lines on Merlins have proved to be a maintenance headache
over the years. Another key change made to the Griffon was
to drive the camshafts from the front of the engine. Likewise,
the single magneto is also driven from the front of the engine.
This reduced the torsional vibration the cam drive and magneto
drive gear trains are exposed to, particularly when driven
for the rear of the crankshaft like the Merlin (see illustration).
The Whittington brothers in Ft. Lauderdale, Florida, originally
modified this aircraft for Griffon power. Engine modifications
follow the same concept as the race Merlins. Precious Metal
uses a conglomerate of parts from different mark numbers of
the Griffon. The power section and contra-rotating nose case
is from a Griffon 58. The two-stage supercharger is from a
Griffon 74 which normally would normally power a British Fleet
Air Arm Fairy Firefly F.R. Mk. IV and N.F. Mk. IV. An adapter
plate is required to mate the 74 blower to the 58 power section.
Like the full race Merlins, the after cooler is removed and
replaced with a tube. All charge temperature issues are dealt
with by massive doses of ADI. Griffon 58s were normally used
to power the Avro Shackelton, a British maritime patrol bomber.
The engine drove a pair of contra-rotating propellers. Precious
Metal retains this propeller and nose case, albeit in modified
form. First off, the propeller diameter is dramatically reduced
and at the same time more pitch is used. The engine runs at
3,200 rpm, stock redline is 2,750 rpm. A modified speeder
spring in the propeller governor allows the higher engine
speed. All stock Griffons used up-draft carburation. Precious
Metal uses a down draft Bendix PR 100 carburetor originally
used on Pratt & Whitney R-4360s. For the Griffon application,
a PR 100 is overkill to the point of being over carburated.
However, this may be due to its prior life as a power plant
for the Miss Budweiser Unlimited hydroplane boat racer. Jeff
Neff, the Budweiser crew chief during the Griffon era, built
three engines for the Whittingtons. One of these engine was
a stocker for ferrying the aircraft. The boat racers used
to turn their engines up to much higher engine speeds than
aircraft racers. In the future, I would not be surprised to
see a PR 58 carburetor replace the present set-up. A ram air
scoop on top of the cowl feeds air to the PR 100. Converting
to the PR 100 carburetor requires the use of an adapter plate
that rotates the intake elbow 180 degrees in order to accommodate
the down draft set-up. An additional adapter plate is required
to mate the PR 100 carburetor to the Rolls-Royce intake elbow.
A modified radiator is augmented by spray bars. As with full
race Merlins, lubrication is enhanced via an additional pump
driven off one of the accessory pads. The Griffon, like late
model Merlins, used what is known as an end-to-end crankshaft
lubrication system. This means the oil is fed in at both ends
of the hollow crankshaft rather than the more conventional
method of feeding oil to the crank via each main bearing.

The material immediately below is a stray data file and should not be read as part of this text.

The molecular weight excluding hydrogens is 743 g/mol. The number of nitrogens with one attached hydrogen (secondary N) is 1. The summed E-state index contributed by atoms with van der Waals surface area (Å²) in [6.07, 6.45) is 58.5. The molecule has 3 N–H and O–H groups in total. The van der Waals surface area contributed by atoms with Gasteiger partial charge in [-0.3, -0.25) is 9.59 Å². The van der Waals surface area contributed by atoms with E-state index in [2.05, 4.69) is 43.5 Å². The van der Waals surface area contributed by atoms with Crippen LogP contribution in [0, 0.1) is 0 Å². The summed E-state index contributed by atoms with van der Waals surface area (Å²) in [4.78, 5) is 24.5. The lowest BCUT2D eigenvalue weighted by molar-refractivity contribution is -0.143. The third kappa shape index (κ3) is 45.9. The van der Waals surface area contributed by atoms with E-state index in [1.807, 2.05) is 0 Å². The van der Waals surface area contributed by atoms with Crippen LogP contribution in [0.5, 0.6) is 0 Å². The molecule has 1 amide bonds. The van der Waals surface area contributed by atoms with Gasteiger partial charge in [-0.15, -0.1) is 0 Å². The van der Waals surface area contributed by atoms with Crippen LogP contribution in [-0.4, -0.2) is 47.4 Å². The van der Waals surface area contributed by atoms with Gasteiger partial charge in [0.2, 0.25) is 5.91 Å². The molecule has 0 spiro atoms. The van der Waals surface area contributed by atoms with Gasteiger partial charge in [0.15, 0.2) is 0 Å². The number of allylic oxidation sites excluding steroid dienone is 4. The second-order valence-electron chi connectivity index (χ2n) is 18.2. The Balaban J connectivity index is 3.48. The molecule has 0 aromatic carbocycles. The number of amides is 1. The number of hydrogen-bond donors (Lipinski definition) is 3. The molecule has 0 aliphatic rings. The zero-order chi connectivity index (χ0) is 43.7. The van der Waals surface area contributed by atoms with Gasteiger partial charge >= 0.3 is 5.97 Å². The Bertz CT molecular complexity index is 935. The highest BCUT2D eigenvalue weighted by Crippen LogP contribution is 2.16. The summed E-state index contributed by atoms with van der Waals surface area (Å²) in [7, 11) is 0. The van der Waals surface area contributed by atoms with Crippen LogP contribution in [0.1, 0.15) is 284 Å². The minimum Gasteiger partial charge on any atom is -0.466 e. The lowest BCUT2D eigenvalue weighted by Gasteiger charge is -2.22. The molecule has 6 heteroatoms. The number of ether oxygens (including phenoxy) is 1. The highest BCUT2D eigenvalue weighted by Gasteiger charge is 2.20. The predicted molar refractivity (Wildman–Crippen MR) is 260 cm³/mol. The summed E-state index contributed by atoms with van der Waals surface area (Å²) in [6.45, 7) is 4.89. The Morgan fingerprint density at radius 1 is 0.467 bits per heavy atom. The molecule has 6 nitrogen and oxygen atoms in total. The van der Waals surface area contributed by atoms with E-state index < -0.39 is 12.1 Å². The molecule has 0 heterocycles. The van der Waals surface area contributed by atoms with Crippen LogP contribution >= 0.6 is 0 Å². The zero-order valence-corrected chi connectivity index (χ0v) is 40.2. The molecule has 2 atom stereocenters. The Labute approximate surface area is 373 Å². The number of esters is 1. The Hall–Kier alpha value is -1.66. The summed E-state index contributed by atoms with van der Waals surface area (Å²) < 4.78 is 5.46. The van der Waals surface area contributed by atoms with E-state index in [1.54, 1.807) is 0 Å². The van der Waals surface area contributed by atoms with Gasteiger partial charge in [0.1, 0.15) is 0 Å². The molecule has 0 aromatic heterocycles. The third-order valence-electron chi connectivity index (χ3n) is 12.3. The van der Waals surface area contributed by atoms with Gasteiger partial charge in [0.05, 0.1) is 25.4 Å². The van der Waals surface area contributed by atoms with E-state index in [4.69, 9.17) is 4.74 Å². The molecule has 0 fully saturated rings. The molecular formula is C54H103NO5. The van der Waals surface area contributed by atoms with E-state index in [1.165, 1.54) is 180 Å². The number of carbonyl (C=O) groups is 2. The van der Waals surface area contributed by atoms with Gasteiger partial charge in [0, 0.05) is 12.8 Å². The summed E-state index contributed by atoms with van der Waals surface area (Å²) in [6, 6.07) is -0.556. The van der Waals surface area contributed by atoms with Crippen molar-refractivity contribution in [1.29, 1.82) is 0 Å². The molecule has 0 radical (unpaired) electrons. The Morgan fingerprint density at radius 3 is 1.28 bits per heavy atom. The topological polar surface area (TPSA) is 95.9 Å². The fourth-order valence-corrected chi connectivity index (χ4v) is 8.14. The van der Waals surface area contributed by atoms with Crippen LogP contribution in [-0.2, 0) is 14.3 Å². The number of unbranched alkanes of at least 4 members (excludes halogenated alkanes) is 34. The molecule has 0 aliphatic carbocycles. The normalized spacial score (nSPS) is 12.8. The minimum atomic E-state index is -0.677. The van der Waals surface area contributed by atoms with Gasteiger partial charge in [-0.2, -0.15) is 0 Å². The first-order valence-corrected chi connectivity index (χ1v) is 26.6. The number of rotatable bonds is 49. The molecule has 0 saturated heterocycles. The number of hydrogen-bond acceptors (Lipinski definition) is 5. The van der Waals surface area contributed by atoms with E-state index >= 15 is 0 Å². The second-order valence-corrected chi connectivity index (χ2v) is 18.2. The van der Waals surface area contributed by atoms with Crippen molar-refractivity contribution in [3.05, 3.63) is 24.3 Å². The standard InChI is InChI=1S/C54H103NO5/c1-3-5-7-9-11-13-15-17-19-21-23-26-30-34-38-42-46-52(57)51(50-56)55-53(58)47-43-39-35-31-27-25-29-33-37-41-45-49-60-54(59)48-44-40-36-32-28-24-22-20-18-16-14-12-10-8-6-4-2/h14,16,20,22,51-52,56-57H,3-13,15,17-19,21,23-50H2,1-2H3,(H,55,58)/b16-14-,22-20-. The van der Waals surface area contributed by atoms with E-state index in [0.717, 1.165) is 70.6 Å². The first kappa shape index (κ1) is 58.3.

The advantage with end-to-end lubrication is that it eliminates
the necessity for oil distribution grooves in the main bearings
in order to feed the connecting rod journals. Precious Metal's
Griffon utilizes the additional oil pump to feed extra oil
into each main bearing. Not only does this provide enhanced
lubrication, it also carries away heat thus preserving the
life of the grossly over loaded bearings.
Of course, modifications are not restricted to the engine
and propeller, Precious Metal also has a radically modified
airframe. A small bubble canopy replaces the stock one, wings
are clipped and overall aerodynamic clean up has been done.
Precious Metal is flown by Ron Buccarelli and is owned by
Lake Air Inc.
Race #44 Sparky - Stock P-51D
Little to be said about this bone stock P-51D. No modifications.
Like others in this class, the owner/pilot simply wants have
fun racing around the pylons - and who can blame him?
Sparky is owned Steve Seghetti and flown by Brant Seghetti.
Race #45 Risky Business - Modified P-51D
This aircraft is another wolf in sheep's' clothing. Apart
from clipped wings one would not guess that under the cowl
sits a very potent Merlin. This aircraft is powered by a Rick
Shawnholtzer built race engine. It races at 110 in.Hg. Abs
manifold pressure at 3,400 rpm. The cooling system is augmented
by three spray bars spraying on the radiator core; two for
main engine coolant and one for the oil cooler.
Risky Business is owned and flown by Bill Rheinschild
Race #47 - Southern Cross Modified Hawker Sea Fury.
Powered by a Wright R-3350-26WD; with the exception of the
engine, this is another stock looking Sea Fury. Painted up
in Royal Australian Navy colors, this attractive airplane
was another good contender for the Silver or Bronze. Relying
on ADI, manifold pressure at race speeds is 57 in. Hg. and
2,900 rpm. Two oil coolers with spray bars keep oil temperature
This aircraft is owned and flown by John Bagley.
Race #50 Miracle Maker - Slightly Modified P-51D
This P-51D is absolutely stock in appearance - even the wings
have not been clipped. However, the engine has ADI which allows
a manifold pressure of 100 in.Hg. Abs and 3,200 rpm at race
speeds. It also features spray bars on the radiator.
Miracle Maker is owned and flown by Ike Enns.
Race #66 Fury- Modified Hawker Sea Fury
This stock looking Sea Fury has potential as a fast racer.
Its exhaust system features eighteen equal length exhaust
stacks. The exhausts exit through what appears to be a very